At the conclusion of this tender scene, it seems as though Bilbo is about to tell Thorin that he has the stone, but Dwalin comes forward saying that refugees from Lake Town are streaming into Dale. Bilbo’s moment to come clean with Thorin passes.
I don’t know this for certain, but there is another element of this scene I find fascinating. Might this acorn, planted by Bilbo near to Bag End, be the source of the Party Tree? Bilbo’s 111th Birthday occurs nearly 60 years later and considering the fact that this acorn came from the garden of Beorn, where everything grows larger than life, it’s convertible that this acorn planted by Bilbo might become the huge oak party tree! Which would have a nice sort of synergy, since Sam will one day plant the Mallorn seed found in the box of dirt given to him by Galadriel, on the very same spot where the Party Tree was cut down. (this is in the book, not the films) There is a nice poetic element to this in the narrative of the films. I don’t know if this was intended by the scriptwriters, but it adds a nice dimension in the continuity of the six film saga.
Thorin then gathers everyone to begin fortifying the gate with piles of stone, telling them they have fought too hard to lose their treasure now. Kili confronts Thorin, telling him that the people of Lake Town have lost everything! They should help them if they can. We then see just how cold hearted Thorin has become, when he tells them, that the people of Lake Town should be grateful for what they do have. Bilbo looks on with a sense of desperation.
In the next scene in Erebor, Thorin and company mount the rampart to find an army of Elves lining the walls of Dale across the valley. This of course confirms all of Thorin’s fears of outsiders coming to steal their gold. We then see Bard riding up to the gate to bargain with the Dwarves. Just as Bard rides up to the gate we see a large raven flying off and over the hills. We know this the messenger being sent to Dain to come and help the dwarves in Erebor! After a few haughty words between Thorin and Bard,Thorin comes down to the base of the gate and they talk through a diamond shape space in the walls.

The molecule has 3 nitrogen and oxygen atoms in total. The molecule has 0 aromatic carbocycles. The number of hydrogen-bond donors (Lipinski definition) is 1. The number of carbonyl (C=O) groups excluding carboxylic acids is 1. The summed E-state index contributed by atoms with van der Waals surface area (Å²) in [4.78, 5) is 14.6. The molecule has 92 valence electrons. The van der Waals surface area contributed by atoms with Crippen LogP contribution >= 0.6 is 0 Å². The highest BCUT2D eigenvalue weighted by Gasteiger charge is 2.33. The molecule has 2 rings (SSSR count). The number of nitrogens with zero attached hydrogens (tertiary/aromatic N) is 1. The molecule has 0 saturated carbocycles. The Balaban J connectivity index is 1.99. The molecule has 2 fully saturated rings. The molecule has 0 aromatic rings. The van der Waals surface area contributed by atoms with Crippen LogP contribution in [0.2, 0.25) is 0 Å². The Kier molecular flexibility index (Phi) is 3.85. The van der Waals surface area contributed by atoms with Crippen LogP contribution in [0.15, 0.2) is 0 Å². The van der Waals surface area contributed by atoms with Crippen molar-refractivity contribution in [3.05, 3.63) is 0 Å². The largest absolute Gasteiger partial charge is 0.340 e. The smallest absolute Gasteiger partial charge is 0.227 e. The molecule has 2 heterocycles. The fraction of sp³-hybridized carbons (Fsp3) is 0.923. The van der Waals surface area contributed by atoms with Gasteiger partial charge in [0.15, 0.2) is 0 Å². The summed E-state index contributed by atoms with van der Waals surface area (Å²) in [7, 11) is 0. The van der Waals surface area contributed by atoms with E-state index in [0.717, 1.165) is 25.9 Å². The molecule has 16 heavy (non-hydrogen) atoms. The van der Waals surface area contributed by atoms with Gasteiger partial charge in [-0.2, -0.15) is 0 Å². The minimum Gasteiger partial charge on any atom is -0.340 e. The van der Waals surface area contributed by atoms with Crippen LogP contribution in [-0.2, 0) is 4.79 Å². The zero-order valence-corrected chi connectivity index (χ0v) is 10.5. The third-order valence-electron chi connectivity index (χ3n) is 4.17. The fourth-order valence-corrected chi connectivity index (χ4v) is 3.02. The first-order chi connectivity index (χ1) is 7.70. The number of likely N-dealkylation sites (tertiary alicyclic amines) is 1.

As there debate between them unfolds, we see that Thorin will not budge despite the fact that Bard challenges him to stand by his word. As they argue back and forth you can see the both have legitimate points of view. It seems now that WAR is inevitable!
This is an intimate scene that is visually and aurally arresting and shows how Peter Jackson can take a few lines of dialogue written by Tolkien, and craft them into a wonderfully intriguing scene. Peter Jackson, when he’s firing on all cylinders has a way of interpreting Tolkien that elevate the story. Unfortunately, there are much fewer examples of this over the course of The Hobbit trilogy, then there are in The Lord of the Rings films.
Thorin turns away from the wall and all of the dwarves and Bilbo are looking at him. This is another scene I have watched several times and I can’t tell if the dwarves agree with him or if they are let down by his stubbornness. I think this should have been made more clear, and in fact this occurs right up until the time when they march out of the Gate to help in the battle. The dwarves have each been given a lot more personality and presence than Tolkien gave them in the book, and yet when the time comes for them to speak up, they remain strangely silent and passive. Dwalin and Kili confront him later, but it’s really only Bilbo who consistently stands up to him and telsl him he is wrong.
They return to the stone rampart as Bard rides back to Dale. Bilbo can’t contain his frustration any longer and confronts Thorin, stating that they’re outnumbered and cannot win a fight against such a force. Thorin simply smiles and tells him never to underestimate Dwarves. He turns, looks out over the valley and says… “We have reclaimed Erebor, and now we defend it!”